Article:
Sue Trusty

Sue Trusty, assistant professor educator of horticulture in the College of Design, Art, Architecture, Art and Planning at the University of Cincinnati. Trusty influenced the launch of the cannabis studies certificate. 

The University of Cincinnati (UC) has launched one of the first higher education programs in the United States to offer a cannabis studies certificate.

The certificate's creation was heavily influenced by Sue Trusty, a professor in the horticulture program in the College of Design, Art, Architecture, Art and Planning (DAAP). 

"We are actually among the first [universities] to offer a certificate like this," said Trusty. 

It all started when Trusty went to a conference in California and learned more about growing cannabis. She used the insight she learned at this conference to create a class: Introduction to Hemp and Medical Cannabis. This semester is her third time teaching the class. 

The course tackles the different aspects of cannabis such as history, culture, society and regulations, with UC professors serving as guest speakers. Political science, biology, psychology professors and many more discuss their specialty's side of the plant. 

"I developed this course, and all of these people were coming in and talking to the class, and they said, 'Hey, you know, wouldn't it be great if we could expand on this and make a certificate out of it? Where a student who is already majoring in a field that they are passionate about, like business or horticulture or whatever that they could tie that into the horticulture industry,'" Trusty said. "It really was these other UC professors saying 'I have a class that if you were to offer this as a certificate, that would work.' That was the stimulus to put this certificate together."

Why would anyone not in horticulture want the cannabis certificate? Well, Trusty says the cannabis industry is a huge job market. 

"There are so many [jobs]. The first thing is, you need to grow it, so growers. Then, you need to harvest it and process it. Then, while you're growing, there is testing, so people work in testing labs. People process it, so what are you going to sell it as, or what are you going to turn it into once it's sold? So, we have people who are making oils, vape cartridges, and edibles," she said. "And then this is sold in a dispensary, so we have shop owners and people who work at the dispensary. When you have a business like that, you need business-people for advertising and other things."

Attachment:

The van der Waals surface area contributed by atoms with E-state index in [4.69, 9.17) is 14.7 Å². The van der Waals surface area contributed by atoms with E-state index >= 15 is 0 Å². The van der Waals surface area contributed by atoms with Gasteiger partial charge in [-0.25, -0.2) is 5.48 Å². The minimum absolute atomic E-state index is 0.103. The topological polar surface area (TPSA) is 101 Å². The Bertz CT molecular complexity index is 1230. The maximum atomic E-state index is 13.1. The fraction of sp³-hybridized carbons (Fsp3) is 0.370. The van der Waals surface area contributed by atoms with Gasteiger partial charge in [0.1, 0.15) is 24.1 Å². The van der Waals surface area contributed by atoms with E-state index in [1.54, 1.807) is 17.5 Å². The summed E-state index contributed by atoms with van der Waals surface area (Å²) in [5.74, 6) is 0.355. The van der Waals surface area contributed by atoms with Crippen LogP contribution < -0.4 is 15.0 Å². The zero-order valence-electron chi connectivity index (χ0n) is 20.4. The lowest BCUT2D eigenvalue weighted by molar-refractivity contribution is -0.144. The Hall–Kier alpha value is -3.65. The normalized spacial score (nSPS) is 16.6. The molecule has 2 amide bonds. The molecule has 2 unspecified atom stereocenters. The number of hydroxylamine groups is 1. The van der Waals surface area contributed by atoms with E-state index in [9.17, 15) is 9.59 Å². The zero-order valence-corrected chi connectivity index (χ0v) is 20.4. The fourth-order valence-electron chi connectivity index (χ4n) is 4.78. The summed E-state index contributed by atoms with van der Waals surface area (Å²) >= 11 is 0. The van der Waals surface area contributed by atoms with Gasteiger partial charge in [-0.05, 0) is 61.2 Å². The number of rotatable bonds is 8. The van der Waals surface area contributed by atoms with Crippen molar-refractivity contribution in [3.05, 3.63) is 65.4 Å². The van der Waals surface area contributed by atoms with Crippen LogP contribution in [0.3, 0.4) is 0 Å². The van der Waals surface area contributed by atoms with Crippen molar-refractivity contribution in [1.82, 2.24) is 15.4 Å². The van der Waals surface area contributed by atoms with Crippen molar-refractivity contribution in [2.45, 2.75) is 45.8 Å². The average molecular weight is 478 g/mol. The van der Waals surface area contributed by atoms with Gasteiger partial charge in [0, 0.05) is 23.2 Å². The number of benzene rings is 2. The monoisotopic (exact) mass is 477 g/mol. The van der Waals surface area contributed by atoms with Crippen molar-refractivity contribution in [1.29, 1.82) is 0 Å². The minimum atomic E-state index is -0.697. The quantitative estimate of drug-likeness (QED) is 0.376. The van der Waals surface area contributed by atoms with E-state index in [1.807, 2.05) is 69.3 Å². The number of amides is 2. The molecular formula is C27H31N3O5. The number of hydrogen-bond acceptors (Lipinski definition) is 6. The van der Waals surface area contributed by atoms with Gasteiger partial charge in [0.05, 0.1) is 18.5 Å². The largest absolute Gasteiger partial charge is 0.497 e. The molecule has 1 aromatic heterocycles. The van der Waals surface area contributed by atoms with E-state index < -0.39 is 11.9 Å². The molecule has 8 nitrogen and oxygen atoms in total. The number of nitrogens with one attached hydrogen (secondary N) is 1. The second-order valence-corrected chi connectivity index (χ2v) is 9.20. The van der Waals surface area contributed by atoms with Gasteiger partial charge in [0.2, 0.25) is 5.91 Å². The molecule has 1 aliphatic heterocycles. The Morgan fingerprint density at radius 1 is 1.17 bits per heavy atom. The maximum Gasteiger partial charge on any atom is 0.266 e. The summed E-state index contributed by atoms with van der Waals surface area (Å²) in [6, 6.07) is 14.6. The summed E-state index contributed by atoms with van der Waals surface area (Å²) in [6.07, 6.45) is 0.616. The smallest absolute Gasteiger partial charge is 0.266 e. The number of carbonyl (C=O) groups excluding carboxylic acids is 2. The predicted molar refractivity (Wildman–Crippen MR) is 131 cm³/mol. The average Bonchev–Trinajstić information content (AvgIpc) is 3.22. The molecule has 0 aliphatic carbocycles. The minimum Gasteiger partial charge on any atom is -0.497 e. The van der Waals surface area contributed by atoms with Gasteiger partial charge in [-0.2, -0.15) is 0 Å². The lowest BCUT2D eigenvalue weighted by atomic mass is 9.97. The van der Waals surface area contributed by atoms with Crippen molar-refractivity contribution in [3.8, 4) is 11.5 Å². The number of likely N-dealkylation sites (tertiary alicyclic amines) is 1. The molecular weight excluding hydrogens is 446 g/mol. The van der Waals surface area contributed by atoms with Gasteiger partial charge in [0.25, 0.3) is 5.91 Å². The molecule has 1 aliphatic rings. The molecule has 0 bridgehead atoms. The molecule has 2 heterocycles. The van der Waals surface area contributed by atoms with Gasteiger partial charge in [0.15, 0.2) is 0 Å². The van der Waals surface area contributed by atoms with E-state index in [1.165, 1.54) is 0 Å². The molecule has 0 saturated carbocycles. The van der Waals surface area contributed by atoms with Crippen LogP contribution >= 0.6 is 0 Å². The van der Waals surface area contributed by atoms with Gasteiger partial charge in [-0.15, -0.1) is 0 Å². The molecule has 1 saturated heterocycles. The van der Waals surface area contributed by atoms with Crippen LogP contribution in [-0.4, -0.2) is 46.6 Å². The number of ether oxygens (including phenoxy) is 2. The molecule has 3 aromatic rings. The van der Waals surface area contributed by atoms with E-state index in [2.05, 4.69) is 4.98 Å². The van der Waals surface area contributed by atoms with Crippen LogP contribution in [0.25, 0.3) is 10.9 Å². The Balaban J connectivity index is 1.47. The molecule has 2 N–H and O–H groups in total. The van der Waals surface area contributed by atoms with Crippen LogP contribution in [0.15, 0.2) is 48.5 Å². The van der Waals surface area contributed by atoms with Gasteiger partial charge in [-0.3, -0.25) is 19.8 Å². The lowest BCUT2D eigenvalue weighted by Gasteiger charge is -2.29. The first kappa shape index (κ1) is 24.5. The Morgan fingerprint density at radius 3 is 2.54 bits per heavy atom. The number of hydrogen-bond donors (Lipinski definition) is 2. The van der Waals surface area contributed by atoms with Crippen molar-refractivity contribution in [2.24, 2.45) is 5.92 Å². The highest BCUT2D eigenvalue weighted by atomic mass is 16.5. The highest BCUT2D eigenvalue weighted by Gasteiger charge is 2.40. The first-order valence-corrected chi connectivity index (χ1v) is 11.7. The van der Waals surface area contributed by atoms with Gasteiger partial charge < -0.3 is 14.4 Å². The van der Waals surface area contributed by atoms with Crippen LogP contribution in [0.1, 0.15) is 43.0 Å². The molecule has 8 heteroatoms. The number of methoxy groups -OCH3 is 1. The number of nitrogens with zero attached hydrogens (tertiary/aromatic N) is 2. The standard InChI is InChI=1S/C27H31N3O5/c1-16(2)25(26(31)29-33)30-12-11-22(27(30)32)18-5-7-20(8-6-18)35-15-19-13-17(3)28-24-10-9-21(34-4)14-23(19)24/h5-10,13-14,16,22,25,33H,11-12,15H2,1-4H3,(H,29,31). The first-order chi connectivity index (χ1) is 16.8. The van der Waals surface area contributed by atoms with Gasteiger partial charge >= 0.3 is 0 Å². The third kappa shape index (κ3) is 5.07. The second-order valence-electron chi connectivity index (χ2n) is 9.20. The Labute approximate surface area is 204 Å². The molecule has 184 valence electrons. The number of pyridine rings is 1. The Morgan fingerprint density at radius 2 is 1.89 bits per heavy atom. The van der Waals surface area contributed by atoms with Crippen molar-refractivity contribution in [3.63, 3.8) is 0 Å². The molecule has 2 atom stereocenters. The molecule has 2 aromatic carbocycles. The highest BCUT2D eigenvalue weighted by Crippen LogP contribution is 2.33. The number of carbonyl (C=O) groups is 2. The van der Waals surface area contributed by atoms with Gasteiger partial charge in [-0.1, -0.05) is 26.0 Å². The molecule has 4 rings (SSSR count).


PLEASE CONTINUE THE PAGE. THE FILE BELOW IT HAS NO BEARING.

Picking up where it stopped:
On the whole other side of the cannabis industry is the medical side. Physicians and researchers all play a vital role in the business. Not only medical, but plenty of fashion companies use the plant to create hemp fiber, which is a sustainable alternative to products like cotton. 

When Trusty started her push for the certificate a little over a year ago, many universities were afraid to offer classes in cannabis because it is still federally prohibited. 

"There wasn't much happening when putting the certificate out," said Trusty. "Now, I'm seeing very slowly, a few colleges around the U.S. are starting to offer a bachelor's or associate's in the lab work, but I actually don't know any that are offering a cannabis certificate."

Trusty says a lot of the information on the internet about cannabis is false due to a lack of research opportunities. 

"Because it is illegal, a lot of the information on it [cannabis] is just garbage and faux," she said. "There is not a lot of research-based information. The government and universities have avoided doing that kind of research because it's illegal."

She hopes that providing this education for students can help break the stigma around the plant, as it can be used for several beneficial things. 

"As we get real research-based information out there and people realize what the advantages of growing and using cannabis for a variety of purposes is, and to not only just be hung up on the drug-uses of it, but to think of all the other things," she said. "I think all of that should go a long way towards making it less of a problem."